Kurt [LOVED] – This is the film that Southland Tales should have been. It is the logical progression from Donnie Darko, and cult status awaits. A man lives out several tangent universes while waiting for time to end, while in the future, everyone is immortal due to their porcine gene donors. Kinetic as hell, a masterful sci-fi mind-trip and gorgeously edited, Mr. Nobody is one of the great gems of the festival.

Rot [BEST] – The fact-check zeal of An Inconvenient Truth meets the aesthetic aspirations of Fog of War, I never wanted this film to end.
Matt P. [LIKED] – Chris Smith knows a great subject when he sees one, and as a character study this is a fine effort. But as either a critical examination of ideas or an illustrated lecture I think it misses the mark. There simply isn’t enough filmmaking here to love the result.

Valhalla Rising
Kurt [LOVED] – Sergio Leone framing combined with hypnotic and strange pacing. Surely a divisive film, but it has blood eagling and a one-eyed ass kicking Mads Mikkelsen and red-tinted waters.
Matt B. [LOVED] – slow and powerful like a lava river.
Matt P. [LOVED] – Despite the calls of “Viking Fail” from non believers, this to me accomplishes in 90 minutes what Terence Malick couldn’t get done in 3 hours in “The New World”. Mads is perfect as One-Eye, there’s some early badassery that establishes credibility for the rest of the film, and overall it’s a hell of a trip. Would have been my top pick, if not for Enter The Void.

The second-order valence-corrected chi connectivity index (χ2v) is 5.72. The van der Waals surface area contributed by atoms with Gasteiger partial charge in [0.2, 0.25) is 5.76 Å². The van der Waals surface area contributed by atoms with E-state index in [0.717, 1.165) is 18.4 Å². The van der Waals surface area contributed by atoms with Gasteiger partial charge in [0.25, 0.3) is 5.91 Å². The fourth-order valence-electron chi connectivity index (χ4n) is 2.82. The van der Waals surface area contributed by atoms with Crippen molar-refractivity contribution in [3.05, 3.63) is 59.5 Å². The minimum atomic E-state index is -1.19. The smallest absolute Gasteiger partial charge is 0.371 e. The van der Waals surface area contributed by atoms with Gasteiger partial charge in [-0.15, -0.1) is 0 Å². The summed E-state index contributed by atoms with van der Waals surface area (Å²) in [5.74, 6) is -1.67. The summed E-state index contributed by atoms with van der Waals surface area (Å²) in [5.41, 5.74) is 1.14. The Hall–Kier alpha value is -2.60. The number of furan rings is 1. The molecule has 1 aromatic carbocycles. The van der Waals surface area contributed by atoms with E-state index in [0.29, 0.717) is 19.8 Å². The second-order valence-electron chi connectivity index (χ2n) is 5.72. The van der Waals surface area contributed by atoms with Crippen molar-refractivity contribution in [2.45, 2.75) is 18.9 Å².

Mike [LOVED] – Documentary on Clouzot’s doomed masterpiece, has to be seen to be believed, cinema was truly reinvented in some of these never before seen clips.

Deliver Us From Evil
Matt P. [LOVED] – Like I said, and I said it first, It’s Straw Dogs with a nail gun. It’s also Rio Bravo goes to Bosnia. It’s also the best damn genre exercise at this year’s fest, a pure shot of exploitation as art.
Kurt [LOVED] – A very handsome (and stylized) updating of Sam Peckinpah’s Straw Dogs that manages to be even more violent. This might be due to the addition of a nail gun and a lot of drunk Danes. The closing moments of the film is harrowing stuff. Not for the squeamish.
Andrew [LOVED] – High octane suspense/thriller from Denmark that builds and builds to a suspense that can’t possibly pay-off. Then it does.